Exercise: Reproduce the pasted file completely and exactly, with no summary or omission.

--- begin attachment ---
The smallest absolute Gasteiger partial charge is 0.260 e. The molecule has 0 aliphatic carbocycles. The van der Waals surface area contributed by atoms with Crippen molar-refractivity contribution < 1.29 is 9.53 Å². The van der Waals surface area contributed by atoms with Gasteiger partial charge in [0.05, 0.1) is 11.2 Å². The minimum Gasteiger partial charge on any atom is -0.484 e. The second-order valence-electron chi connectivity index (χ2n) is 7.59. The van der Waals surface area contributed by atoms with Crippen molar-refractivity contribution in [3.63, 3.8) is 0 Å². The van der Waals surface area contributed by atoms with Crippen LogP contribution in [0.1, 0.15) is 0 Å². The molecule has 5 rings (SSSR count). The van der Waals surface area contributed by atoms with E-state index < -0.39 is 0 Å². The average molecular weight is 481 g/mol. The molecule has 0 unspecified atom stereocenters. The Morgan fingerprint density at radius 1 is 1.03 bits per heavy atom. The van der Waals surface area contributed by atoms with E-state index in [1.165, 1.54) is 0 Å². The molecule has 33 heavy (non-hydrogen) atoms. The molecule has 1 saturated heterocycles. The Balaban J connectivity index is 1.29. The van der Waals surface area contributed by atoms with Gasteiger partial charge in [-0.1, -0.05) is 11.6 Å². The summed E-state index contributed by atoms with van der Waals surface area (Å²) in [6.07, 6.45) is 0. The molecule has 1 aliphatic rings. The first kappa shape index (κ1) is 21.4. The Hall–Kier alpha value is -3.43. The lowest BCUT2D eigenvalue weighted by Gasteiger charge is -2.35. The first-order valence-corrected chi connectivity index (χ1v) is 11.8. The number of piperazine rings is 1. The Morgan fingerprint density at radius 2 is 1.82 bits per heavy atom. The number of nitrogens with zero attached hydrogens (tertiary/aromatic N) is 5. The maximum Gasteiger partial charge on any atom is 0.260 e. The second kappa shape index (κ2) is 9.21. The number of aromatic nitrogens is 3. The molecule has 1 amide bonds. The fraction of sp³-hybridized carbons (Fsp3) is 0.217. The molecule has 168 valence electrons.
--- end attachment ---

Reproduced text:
The smallest absolute Gasteiger partial charge is 0.260 e. The molecule has 0 aliphatic carbocycles. The van der Waals surface area contributed by atoms with Crippen molar-refractivity contribution < 1.29 is 9.53 Å². The van der Waals surface area contributed by atoms with Gasteiger partial charge in [0.05, 0.1) is 11.2 Å². The minimum Gasteiger partial charge on any atom is -0.484 e. The second-order valence-electron chi connectivity index (χ2n) is 7.59. The van der Waals surface area contributed by atoms with Crippen molar-refractivity contribution in [3.63, 3.8) is 0 Å². The van der Waals surface area contributed by atoms with Crippen LogP contribution in [0.1, 0.15) is 0 Å². The molecule has 5 rings (SSSR count). The van der Waals surface area contributed by atoms with E-state index < -0.39 is 0 Å². The average molecular weight is 481 g/mol. The molecule has 0 unspecified atom stereocenters. The Morgan fingerprint density at radius 1 is 1.03 bits per heavy atom. The van der Waals surface area contributed by atoms with E-state index in [1.165, 1.54) is 0 Å². The molecule has 33 heavy (non-hydrogen) atoms. The molecule has 1 saturated heterocycles. The Balaban J connectivity index is 1.29. The van der Waals surface area contributed by atoms with Gasteiger partial charge in [-0.1, -0.05) is 11.6 Å². The summed E-state index contributed by atoms with van der Waals surface area (Å²) in [6.07, 6.45) is 0. The molecule has 1 aliphatic rings. The first kappa shape index (κ1) is 21.4. The Hall–Kier alpha value is -3.43. The lowest BCUT2D eigenvalue weighted by Gasteiger charge is -2.35. The first-order valence-corrected chi connectivity index (χ1v) is 11.8. The number of piperazine rings is 1. The Morgan fingerprint density at radius 2 is 1.82 bits per heavy atom. The number of nitrogens with zero attached hydrogens (tertiary/aromatic N) is 5. The maximum Gasteiger partial charge on any atom is 0.260 e. The second kappa shape index (κ2) is 9.21. The number of aromatic nitrogens is 3. The molecule has 1 amide bonds. The fraction of sp³-hybridized carbons (Fsp3) is 0.217. The molecule has 168 valence electrons.